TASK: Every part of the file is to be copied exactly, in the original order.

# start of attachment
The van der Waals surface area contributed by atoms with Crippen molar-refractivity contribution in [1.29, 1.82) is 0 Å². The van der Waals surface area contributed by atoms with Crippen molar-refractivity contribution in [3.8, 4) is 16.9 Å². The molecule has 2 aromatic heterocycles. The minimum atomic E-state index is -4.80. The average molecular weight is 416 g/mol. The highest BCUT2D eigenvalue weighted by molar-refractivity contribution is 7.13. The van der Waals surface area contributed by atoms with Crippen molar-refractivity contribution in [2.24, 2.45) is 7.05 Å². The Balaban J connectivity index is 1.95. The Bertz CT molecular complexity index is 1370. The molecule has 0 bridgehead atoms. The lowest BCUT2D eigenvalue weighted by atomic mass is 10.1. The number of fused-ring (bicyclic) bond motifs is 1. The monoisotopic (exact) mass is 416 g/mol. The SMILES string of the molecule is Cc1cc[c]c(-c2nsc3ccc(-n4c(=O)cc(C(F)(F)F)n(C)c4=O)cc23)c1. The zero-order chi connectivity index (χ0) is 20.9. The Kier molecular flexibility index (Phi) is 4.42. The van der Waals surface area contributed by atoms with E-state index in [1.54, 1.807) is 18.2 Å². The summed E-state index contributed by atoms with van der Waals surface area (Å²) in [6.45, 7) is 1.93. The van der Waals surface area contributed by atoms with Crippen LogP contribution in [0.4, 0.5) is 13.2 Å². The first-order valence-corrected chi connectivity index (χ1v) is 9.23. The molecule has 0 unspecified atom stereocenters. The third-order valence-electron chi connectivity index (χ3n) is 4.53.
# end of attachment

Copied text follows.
The van der Waals surface area contributed by atoms with Crippen molar-refractivity contribution in [1.29, 1.82) is 0 Å². The van der Waals surface area contributed by atoms with Crippen molar-refractivity contribution in [3.8, 4) is 16.9 Å². The molecule has 2 aromatic heterocycles. The minimum atomic E-state index is -4.80. The average molecular weight is 416 g/mol. The highest BCUT2D eigenvalue weighted by molar-refractivity contribution is 7.13. The van der Waals surface area contributed by atoms with Crippen molar-refractivity contribution in [2.24, 2.45) is 7.05 Å². The Balaban J connectivity index is 1.95. The Bertz CT molecular complexity index is 1370. The molecule has 0 bridgehead atoms. The lowest BCUT2D eigenvalue weighted by atomic mass is 10.1. The number of fused-ring (bicyclic) bond motifs is 1. The monoisotopic (exact) mass is 416 g/mol. The SMILES string of the molecule is Cc1cc[c]c(-c2nsc3ccc(-n4c(=O)cc(C(F)(F)F)n(C)c4=O)cc23)c1. The zero-order chi connectivity index (χ0) is 20.9. The Kier molecular flexibility index (Phi) is 4.42. The van der Waals surface area contributed by atoms with E-state index in [1.54, 1.807) is 18.2 Å². The summed E-state index contributed by atoms with van der Waals surface area (Å²) in [6.45, 7) is 1.93. The van der Waals surface area contributed by atoms with Crippen LogP contribution in [0.4, 0.5) is 13.2 Å². The first-order valence-corrected chi connectivity index (χ1v) is 9.23. The molecule has 0 unspecified atom stereocenters. The third-order valence-electron chi connectivity index (χ3n) is 4.53.